These issues are discussed in the context of a study conducted in a medium-size midwestern SMSA. Personal interviews were conducted with two-hundred sixty middle to upper class females chosen from a two-stage area sample. Fifty-one respondents had not patronized any of the three shopping areas in the city, or had otherwise unusable questionnaires and were thus eliminated from further analysis. The respondents were asked to rate the adequacy of two enclosed shopping malls ("B" and "P") and the "revitalized" downtown area (D) on eighteen attributes (1-very unsatisfactory, 7-very satisfactory), as implied by the adequacy importance model (Mazis, Ahtola, and Klippel 1975). Also measured was the shoppers' distance from each of the three centers, and preference and patronage measures which are discussed below.

Both malls have approximately 270,000 sq. ft., with the downtown area relatively comparable in terms of number and types of stores. All have seven to nine stores carrying women's fashion items (the shopping situation specified in this research), and represent the only major shopping areas in or around the community.


Nevin and Houston are essentially correct in stating that, "...little work has been done on the dimensions of shopping area image" (1980, p. 84), Most applications in mall-choice research have relied heavily on the store image/attitude dimensions described by Lindquist (1974-75). While little work has been done on those dimensions specific to mall choice, some agreement seems to be emerging in the literature on the store image dimensions applicable to the shopping mall.

Aggregating observations across shopping centers studied, Hauser and Koppelman (1979) found, using factor analysis, four dimensions from sixteen attributes, labeled variety, quality and satisfaction, value, and parking. Assessing the structure of sixteen attributes separately for each of the shopping centers in their study, Nevin and Houston (1980) found three dimensions (labeled assortment, facilities, and market posture) which are similar to the dimensions found by Hauser and Koppelman (1979). What is not clear, however, is the appropriateness of items drawn from the store image literature in mall choice research. Clearly, some store image items such as price/value, credit availability, and sales personnel are applicable to the mall choice process only to the degree that the center as an entity has been successful in establishing a cohesive and consistent overall image. Similarly, the mall has attributes which are not among those composing store image, much as special events/ exhibits, recreational value, and commons-area atmosphere. Additionally, the contribution of the various store images to the image of the mall, and vice versa, is a question which begs further research.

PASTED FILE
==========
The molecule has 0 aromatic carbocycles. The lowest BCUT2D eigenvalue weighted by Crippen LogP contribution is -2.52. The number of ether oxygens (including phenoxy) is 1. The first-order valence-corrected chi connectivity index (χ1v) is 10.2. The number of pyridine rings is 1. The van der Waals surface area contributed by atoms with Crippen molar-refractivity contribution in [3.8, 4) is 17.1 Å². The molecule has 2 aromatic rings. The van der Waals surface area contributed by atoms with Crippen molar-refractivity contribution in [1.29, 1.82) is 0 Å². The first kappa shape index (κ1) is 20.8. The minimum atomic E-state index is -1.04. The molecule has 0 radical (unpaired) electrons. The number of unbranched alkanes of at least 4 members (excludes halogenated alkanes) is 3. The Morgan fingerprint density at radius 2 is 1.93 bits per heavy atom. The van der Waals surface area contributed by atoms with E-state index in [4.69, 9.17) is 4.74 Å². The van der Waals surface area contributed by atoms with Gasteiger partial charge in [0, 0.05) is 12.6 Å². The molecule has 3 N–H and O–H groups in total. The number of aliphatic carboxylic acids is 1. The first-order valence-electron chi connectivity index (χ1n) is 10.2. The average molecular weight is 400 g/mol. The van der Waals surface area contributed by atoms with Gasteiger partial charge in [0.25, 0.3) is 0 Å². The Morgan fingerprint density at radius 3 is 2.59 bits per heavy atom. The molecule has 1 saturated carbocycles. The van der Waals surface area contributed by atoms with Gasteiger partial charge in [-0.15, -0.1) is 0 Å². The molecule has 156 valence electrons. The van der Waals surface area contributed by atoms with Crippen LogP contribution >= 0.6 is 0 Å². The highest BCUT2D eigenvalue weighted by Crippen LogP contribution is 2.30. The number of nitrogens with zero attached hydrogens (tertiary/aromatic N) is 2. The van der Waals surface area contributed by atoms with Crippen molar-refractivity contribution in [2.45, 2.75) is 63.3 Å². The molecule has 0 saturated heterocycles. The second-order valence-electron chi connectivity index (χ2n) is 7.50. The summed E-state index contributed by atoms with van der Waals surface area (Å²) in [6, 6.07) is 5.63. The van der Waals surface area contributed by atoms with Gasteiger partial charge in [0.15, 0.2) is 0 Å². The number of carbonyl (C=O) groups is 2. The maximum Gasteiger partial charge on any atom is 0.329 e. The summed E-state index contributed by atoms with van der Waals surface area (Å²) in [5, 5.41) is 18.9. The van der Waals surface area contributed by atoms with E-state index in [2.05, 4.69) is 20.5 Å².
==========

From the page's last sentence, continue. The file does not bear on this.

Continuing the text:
Also not firmly established is whether the dimensionality of the image/attitude items employed is consistent across centers, or whether consumers' perceptual space differs for each center studied. Hauser and Koppelman (1979) assume a "basic structure of perceptions" and perform a factor analysis across centers. Nevin and Houston (1980) perform separate factory analyses for each center and, using a test for factor congruency, indicate "a consistent factor structure for all five shopping areas.



In this study, confirmatory factor analysis (Joreskog 1971) was employed to assess both the hypothesized factor structure and the equality of factor structures for each of the centers. The hypothesized factor structure is presented in Table 1. When non-zero convariances are allowed between the factors (Y not diagonal), the structure in Table 1 provides an acceptable fit for each of the three centers (average c2 = 137 with (171-51=120) d.f., p<.14) and for the pooled data. While the coefficients in L and specific variances are substantially similar for each group, the hypothesis that S1 = S2 = S3 = S (aqua/ covariance matrices for each of the centers), based on the F-statistics derived from Box's M, must be rejected. While the hierarchical hypothesis testing procedures described by Joreskog (1971) for assessing the equality of factor structures of several groups is not strictly applicable in this situation (when we are dealing with one group measured on different sets of variables), we find that the hypothesis of invariant factor pattern cannot be rejected, while the hypothesis of equal specific variances is rejected at the .05 level.